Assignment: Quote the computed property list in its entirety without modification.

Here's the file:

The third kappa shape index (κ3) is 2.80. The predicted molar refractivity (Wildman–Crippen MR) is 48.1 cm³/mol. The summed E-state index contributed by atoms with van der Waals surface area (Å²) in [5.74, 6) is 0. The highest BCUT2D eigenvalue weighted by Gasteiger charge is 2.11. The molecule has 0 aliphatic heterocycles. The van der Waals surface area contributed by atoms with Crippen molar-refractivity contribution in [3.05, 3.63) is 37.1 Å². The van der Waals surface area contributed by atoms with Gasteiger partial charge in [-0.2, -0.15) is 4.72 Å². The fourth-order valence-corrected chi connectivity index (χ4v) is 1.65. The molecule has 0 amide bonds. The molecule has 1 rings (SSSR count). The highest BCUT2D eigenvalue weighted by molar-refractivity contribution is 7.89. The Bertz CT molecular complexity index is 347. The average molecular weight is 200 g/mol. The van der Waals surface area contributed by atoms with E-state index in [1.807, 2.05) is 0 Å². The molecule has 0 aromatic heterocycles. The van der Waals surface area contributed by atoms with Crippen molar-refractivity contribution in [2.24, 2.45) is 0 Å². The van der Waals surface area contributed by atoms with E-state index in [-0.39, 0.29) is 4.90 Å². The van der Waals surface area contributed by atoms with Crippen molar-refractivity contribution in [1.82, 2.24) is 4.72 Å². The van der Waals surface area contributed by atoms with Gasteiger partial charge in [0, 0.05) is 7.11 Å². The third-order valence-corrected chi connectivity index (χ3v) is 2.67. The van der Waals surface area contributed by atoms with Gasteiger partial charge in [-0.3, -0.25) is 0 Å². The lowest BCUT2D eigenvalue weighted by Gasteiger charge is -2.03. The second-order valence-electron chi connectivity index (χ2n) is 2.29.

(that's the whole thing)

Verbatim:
The third kappa shape index (κ3) is 2.80. The predicted molar refractivity (Wildman–Crippen MR) is 48.1 cm³/mol. The summed E-state index contributed by atoms with van der Waals surface area (Å²) in [5.74, 6) is 0. The highest BCUT2D eigenvalue weighted by Gasteiger charge is 2.11. The molecule has 0 aliphatic heterocycles. The van der Waals surface area contributed by atoms with Crippen molar-refractivity contribution in [3.05, 3.63) is 37.1 Å². The van der Waals surface area contributed by atoms with Gasteiger partial charge in [-0.2, -0.15) is 4.72 Å². The fourth-order valence-corrected chi connectivity index (χ4v) is 1.65. The molecule has 0 amide bonds. The molecule has 1 rings (SSSR count). The highest BCUT2D eigenvalue weighted by molar-refractivity contribution is 7.89. The Bertz CT molecular complexity index is 347. The average molecular weight is 200 g/mol. The van der Waals surface area contributed by atoms with E-state index in [1.807, 2.05) is 0 Å². The molecule has 0 aromatic heterocycles. The van der Waals surface area contributed by atoms with Crippen molar-refractivity contribution in [2.24, 2.45) is 0 Å². The van der Waals surface area contributed by atoms with E-state index in [-0.39, 0.29) is 4.90 Å². The van der Waals surface area contributed by atoms with Crippen molar-refractivity contribution in [1.82, 2.24) is 4.72 Å². The van der Waals surface area contributed by atoms with Gasteiger partial charge in [0, 0.05) is 7.11 Å². The third-order valence-corrected chi connectivity index (χ3v) is 2.67. The van der Waals surface area contributed by atoms with Gasteiger partial charge in [-0.3, -0.25) is 0 Å². The lowest BCUT2D eigenvalue weighted by Gasteiger charge is -2.03. The second-order valence-electron chi connectivity index (χ2n) is 2.29.